WASHINGTON — The FDA on Friday issued emergency approval for a smaller dose version of Pfizer's COVID-19 vaccine for use in children aged 5 to 11.
The agency's decision comes just days after the Vaccines and Related Biological Products Advisory Committee voted 17-0 (with one doctor abstaining) to recommend the shots.
"The tremendous cost of this pandemic has not just been in physical illness, it's been in the psychological the social development of children," said Dr. Peter Marks, director of the Center for Biologics Evaluation and Research at the FDA.
The Centers for Disease Control and Prevention (CDC) is scheduled to consider the shots early next week. The agency's Advisory Committee on Immunization Practices must first give its own recommendation before agency director Dr. Rochelle Walensky gives final approval.
Officials estimate that the vaccines could be available to children as early as the first or second week in November.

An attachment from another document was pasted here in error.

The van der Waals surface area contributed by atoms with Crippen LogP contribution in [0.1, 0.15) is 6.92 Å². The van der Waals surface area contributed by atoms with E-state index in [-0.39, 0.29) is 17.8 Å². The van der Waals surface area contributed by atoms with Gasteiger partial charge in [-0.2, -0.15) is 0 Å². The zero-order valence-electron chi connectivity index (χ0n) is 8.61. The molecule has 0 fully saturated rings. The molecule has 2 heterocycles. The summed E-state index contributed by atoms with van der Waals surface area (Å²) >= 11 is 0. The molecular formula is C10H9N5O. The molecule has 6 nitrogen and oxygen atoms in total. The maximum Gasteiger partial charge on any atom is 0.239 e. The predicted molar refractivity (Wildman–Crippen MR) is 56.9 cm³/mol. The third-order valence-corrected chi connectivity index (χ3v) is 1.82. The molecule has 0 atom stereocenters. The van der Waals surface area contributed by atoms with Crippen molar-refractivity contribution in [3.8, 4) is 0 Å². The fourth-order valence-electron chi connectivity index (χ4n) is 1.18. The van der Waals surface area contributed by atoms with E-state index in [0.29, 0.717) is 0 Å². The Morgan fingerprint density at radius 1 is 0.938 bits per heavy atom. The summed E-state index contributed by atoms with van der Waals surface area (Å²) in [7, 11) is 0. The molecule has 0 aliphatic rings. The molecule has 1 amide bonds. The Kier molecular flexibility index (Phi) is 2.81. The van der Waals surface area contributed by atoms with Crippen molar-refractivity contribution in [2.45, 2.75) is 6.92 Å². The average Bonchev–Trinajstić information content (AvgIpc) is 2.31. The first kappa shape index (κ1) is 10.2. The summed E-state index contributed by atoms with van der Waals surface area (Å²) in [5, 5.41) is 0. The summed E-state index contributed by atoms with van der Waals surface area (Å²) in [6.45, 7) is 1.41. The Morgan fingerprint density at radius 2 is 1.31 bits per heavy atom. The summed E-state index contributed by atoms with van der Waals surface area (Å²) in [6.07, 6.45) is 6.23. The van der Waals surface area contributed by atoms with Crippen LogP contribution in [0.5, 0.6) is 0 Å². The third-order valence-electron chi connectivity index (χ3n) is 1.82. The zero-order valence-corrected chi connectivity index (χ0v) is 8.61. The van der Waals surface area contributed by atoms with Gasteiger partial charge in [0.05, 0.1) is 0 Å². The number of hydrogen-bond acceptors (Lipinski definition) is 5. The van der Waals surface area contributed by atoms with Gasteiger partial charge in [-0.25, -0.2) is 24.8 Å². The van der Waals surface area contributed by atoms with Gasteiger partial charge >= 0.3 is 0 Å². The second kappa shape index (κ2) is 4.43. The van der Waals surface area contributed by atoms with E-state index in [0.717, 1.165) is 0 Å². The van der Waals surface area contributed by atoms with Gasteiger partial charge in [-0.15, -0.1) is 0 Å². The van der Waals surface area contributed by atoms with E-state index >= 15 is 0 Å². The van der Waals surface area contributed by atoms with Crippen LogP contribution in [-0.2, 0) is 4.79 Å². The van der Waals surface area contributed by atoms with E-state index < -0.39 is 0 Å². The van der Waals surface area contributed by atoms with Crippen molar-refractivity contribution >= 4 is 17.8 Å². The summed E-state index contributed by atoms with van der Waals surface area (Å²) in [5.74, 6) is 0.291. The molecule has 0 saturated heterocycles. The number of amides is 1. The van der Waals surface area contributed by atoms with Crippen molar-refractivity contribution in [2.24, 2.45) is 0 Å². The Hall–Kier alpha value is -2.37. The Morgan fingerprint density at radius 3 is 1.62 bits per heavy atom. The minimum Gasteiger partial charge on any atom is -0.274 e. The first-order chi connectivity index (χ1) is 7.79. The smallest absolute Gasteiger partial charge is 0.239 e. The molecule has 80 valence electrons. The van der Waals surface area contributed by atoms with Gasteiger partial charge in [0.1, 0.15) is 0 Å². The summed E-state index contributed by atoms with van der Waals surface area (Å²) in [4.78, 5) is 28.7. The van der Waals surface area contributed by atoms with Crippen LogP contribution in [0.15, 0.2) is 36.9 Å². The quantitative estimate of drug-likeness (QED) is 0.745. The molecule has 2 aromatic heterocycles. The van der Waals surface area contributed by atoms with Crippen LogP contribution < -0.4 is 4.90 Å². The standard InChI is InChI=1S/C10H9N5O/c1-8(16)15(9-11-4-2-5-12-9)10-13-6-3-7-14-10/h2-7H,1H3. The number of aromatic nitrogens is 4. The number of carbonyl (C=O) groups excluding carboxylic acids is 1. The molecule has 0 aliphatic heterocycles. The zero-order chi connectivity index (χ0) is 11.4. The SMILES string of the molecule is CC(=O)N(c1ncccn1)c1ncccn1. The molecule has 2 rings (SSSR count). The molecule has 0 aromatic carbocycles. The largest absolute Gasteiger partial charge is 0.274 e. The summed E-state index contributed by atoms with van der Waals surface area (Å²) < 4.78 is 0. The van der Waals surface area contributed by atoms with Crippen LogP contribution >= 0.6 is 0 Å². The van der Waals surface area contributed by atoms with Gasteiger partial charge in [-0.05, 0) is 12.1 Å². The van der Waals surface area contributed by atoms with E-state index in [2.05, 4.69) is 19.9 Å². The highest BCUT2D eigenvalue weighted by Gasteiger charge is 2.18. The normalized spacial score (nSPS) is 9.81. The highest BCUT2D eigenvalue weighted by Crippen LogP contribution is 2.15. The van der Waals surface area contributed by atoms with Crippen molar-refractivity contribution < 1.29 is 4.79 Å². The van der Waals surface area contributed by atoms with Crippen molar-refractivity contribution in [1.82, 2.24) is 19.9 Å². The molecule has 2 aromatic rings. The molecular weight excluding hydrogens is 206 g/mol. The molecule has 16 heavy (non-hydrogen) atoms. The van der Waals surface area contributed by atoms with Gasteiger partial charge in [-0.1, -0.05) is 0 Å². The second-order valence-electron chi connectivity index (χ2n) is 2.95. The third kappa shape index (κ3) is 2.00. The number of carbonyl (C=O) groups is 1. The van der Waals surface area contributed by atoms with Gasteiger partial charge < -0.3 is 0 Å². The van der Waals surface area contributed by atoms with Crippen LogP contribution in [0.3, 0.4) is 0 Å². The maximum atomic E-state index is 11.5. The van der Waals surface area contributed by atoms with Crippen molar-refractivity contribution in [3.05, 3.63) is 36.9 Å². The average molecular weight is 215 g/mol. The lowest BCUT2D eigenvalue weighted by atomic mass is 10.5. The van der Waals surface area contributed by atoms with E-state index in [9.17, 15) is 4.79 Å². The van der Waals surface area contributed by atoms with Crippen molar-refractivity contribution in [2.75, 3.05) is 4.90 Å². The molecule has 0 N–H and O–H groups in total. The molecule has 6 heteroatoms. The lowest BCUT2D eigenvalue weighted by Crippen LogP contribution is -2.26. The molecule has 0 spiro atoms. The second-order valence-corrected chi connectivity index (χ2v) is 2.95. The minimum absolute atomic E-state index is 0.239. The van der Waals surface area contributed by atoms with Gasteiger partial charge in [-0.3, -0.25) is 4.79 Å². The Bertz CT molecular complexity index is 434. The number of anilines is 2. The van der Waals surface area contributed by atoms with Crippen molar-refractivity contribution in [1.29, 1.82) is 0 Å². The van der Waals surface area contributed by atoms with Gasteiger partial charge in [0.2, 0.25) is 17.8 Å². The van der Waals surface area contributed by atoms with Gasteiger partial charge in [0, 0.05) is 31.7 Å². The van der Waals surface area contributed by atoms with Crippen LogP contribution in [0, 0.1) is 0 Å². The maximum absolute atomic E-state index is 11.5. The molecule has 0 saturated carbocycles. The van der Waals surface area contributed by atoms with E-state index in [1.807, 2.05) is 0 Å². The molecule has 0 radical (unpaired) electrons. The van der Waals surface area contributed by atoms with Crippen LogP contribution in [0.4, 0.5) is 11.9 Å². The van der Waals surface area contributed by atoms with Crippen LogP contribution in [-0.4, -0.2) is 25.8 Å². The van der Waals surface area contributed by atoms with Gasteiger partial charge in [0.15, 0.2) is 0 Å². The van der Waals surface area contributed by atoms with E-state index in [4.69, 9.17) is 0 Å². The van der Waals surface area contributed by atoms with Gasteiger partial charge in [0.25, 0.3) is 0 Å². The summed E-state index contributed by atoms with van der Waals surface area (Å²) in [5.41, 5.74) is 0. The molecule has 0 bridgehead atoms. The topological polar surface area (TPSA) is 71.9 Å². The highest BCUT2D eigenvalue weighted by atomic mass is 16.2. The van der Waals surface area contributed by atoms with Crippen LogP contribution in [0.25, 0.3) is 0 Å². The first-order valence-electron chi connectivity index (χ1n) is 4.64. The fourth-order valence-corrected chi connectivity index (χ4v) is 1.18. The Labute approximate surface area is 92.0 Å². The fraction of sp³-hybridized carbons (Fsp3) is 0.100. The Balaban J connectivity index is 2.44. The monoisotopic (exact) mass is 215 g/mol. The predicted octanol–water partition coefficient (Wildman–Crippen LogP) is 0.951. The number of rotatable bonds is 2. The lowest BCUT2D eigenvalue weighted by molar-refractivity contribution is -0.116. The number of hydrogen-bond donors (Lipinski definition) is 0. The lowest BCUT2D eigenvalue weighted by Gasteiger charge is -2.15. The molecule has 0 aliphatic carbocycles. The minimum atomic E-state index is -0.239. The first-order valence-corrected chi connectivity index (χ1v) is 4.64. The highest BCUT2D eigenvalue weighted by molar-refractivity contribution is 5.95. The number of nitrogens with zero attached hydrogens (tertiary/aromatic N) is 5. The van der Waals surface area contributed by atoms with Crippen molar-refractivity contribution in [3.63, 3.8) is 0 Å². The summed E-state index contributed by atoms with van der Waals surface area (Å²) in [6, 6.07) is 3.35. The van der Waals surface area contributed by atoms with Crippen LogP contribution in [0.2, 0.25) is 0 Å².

Last week, the White House said that if and when Pfizer's vaccine receives full emergency use authorization, it would begin shipping 15 million vaccine doses to clinics around the country for immediate distribution.
Biden Administration officials say the country currently has enough doses on hand to vaccinate every child aged between 5 and 11 that lives in the U.S. The White House says that it will primarily lean on primary care doctors and pharmacies to distribute the vaccines but noted that it is also working with some school boards to offer doses in schools.
Pfizer's COVID-19 vaccine has been fully approved by the FDA for everyone aged 16 and up. The shots are also available for adolescents between the age of 12 and 15 on an emergency use basis.
Marks said the FDA is "probably a few months" away from reviewing data for COVID-19 vaccines for younger children.